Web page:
Natacha Pisarenko/Associated Press
What was supposed to be the tournament to close the wound from 1950 ended in another nightmare. Luiz Felipe Scolari relied on a squad with limited quality and his own defensive and motivational skills to take Brazil to the Hexa (sixth championship); he failed miserably.
Things didn’t go as planned from the beginning. Brazil were first in their group but left many doubts in their football performances after beating Croatia and Cameroon and a draw against Mexico.
In the round of 16 things didn’t change much and thanks to the crossbar and Julio Cesar, Brazil continued to advance. The Selecao defeated Colombia in the quarter-finals but at the high cost of losing its main star and its captain—Neymar and Thiago Silva respectively—for the sem-ifinal.
There, Brazil were humiliated by Germany, who demolished the Selecao 7-1. Mentally destroyed, Scolari’s squad still had to face the Netherlands for third place, and lost again. But even if they had won against the Netherlands, nothing could save what happened against the Germans.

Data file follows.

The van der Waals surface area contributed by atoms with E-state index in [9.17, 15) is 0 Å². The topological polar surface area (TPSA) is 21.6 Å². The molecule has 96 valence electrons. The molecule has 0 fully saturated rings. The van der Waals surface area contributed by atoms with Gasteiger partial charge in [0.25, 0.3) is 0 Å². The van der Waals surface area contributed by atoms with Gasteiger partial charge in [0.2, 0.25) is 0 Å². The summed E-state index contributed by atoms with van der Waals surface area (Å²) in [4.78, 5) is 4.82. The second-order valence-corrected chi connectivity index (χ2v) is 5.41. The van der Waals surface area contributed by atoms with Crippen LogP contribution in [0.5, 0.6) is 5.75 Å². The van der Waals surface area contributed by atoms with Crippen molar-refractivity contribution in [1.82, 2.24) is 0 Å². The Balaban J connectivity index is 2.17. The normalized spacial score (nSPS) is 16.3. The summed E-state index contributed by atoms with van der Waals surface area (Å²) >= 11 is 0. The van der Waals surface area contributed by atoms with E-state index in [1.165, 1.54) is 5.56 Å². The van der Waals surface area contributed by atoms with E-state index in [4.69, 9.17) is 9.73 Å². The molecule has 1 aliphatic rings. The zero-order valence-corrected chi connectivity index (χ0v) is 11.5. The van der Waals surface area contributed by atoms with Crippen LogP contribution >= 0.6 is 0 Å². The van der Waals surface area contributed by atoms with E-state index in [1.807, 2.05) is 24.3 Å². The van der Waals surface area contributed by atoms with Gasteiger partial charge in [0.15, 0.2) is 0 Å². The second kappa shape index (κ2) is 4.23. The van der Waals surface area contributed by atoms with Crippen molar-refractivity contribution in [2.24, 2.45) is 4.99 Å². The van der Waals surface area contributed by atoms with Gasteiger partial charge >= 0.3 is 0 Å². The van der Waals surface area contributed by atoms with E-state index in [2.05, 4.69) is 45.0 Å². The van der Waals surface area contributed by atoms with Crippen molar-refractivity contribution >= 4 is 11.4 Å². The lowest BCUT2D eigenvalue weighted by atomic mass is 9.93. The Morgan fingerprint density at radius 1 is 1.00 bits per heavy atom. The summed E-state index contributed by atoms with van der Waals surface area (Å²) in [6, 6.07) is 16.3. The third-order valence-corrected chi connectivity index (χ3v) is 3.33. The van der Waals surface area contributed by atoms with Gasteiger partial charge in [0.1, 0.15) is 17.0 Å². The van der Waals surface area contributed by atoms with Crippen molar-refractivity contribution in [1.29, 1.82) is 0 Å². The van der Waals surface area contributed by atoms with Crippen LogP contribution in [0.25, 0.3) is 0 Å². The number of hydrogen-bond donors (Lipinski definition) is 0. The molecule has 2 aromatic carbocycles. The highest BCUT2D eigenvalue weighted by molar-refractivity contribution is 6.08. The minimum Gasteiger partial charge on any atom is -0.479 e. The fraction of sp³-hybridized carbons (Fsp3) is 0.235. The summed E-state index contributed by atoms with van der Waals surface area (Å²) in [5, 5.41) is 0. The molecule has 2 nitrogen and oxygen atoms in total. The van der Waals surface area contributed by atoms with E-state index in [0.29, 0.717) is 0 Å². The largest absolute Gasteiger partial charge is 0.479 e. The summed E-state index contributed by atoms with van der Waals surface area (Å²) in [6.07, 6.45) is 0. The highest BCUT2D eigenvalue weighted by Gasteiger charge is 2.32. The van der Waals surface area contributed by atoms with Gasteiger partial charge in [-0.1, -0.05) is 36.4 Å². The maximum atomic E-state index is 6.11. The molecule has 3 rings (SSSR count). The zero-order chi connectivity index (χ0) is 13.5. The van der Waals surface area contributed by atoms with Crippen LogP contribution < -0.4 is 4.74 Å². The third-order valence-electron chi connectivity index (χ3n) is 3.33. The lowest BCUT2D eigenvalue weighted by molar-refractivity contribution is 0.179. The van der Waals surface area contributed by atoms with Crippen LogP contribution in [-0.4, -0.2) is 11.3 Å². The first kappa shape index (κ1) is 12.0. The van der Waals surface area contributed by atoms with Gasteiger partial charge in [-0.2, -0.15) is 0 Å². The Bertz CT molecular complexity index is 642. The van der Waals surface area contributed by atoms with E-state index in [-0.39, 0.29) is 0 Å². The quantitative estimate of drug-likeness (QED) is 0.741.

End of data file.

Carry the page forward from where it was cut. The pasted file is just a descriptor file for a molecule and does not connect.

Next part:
Brazil achieved many negative records with the last two defeats, but still made it to the top four of the world. The campaign as a whole wasn’t unsuccessful.
For now, this Selecao will be deemed as the worst, talent and football quality-wise, but it is not the worst place wise. Making it to the semi-finals for any other team would have been a success. And the fact that this team with less talent than Brazil had in 2006 and 2010 and made it further has its own merit.
The problem for this Brazil is the shameful way in which it was eliminated, a wound that won’t be able to be closed just like the “Maracanazo” one from 64 years ago. Brazil will have to learn to live with the wound as it did after Brazil 1950.